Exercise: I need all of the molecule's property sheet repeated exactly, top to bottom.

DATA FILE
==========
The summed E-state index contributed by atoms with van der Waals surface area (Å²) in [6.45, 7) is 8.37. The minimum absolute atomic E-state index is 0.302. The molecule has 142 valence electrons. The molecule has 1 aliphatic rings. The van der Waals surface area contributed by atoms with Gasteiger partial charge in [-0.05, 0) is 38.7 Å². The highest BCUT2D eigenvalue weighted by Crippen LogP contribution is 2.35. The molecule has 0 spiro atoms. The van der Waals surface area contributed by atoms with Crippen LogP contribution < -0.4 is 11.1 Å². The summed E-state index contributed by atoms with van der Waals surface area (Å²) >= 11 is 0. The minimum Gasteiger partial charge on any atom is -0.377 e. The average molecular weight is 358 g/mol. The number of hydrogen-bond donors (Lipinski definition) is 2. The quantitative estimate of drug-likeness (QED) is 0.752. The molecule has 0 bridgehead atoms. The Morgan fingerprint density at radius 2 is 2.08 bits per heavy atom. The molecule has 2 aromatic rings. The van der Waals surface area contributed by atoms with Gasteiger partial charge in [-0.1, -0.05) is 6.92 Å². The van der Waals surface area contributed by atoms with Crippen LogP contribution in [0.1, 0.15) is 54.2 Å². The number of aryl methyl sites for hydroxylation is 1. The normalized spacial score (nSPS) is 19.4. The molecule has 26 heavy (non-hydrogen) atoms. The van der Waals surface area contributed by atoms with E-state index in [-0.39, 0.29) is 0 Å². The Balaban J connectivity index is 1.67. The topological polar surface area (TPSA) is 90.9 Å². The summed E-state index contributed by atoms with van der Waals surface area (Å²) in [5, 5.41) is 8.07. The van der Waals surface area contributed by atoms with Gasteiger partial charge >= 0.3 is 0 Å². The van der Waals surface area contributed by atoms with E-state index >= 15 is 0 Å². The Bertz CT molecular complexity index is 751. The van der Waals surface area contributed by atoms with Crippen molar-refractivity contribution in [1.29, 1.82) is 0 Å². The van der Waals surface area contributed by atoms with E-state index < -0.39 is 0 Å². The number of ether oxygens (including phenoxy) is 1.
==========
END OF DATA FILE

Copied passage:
The summed E-state index contributed by atoms with van der Waals surface area (Å²) in [6.45, 7) is 8.37. The minimum absolute atomic E-state index is 0.302. The molecule has 142 valence electrons. The molecule has 1 aliphatic rings. The van der Waals surface area contributed by atoms with Gasteiger partial charge in [-0.05, 0) is 38.7 Å². The highest BCUT2D eigenvalue weighted by Crippen LogP contribution is 2.35. The molecule has 0 spiro atoms. The van der Waals surface area contributed by atoms with Crippen LogP contribution < -0.4 is 11.1 Å². The summed E-state index contributed by atoms with van der Waals surface area (Å²) >= 11 is 0. The minimum Gasteiger partial charge on any atom is -0.377 e. The average molecular weight is 358 g/mol. The number of hydrogen-bond donors (Lipinski definition) is 2. The quantitative estimate of drug-likeness (QED) is 0.752. The molecule has 0 bridgehead atoms. The Morgan fingerprint density at radius 2 is 2.08 bits per heavy atom. The molecule has 2 aromatic rings. The van der Waals surface area contributed by atoms with Gasteiger partial charge in [-0.1, -0.05) is 6.92 Å². The van der Waals surface area contributed by atoms with Crippen LogP contribution in [0.1, 0.15) is 54.2 Å². The number of aryl methyl sites for hydroxylation is 1. The normalized spacial score (nSPS) is 19.4. The molecule has 26 heavy (non-hydrogen) atoms. The van der Waals surface area contributed by atoms with E-state index in [-0.39, 0.29) is 0 Å². The Balaban J connectivity index is 1.67. The topological polar surface area (TPSA) is 90.9 Å². The summed E-state index contributed by atoms with van der Waals surface area (Å²) in [5, 5.41) is 8.07. The van der Waals surface area contributed by atoms with Gasteiger partial charge >= 0.3 is 0 Å². The van der Waals surface area contributed by atoms with E-state index >= 15 is 0 Å². The Bertz CT molecular complexity index is 751. The van der Waals surface area contributed by atoms with Crippen molar-refractivity contribution in [1.29, 1.82) is 0 Å². The van der Waals surface area contributed by atoms with E-state index < -0.39 is 0 Å². The number of ether oxygens (including phenoxy) is 1.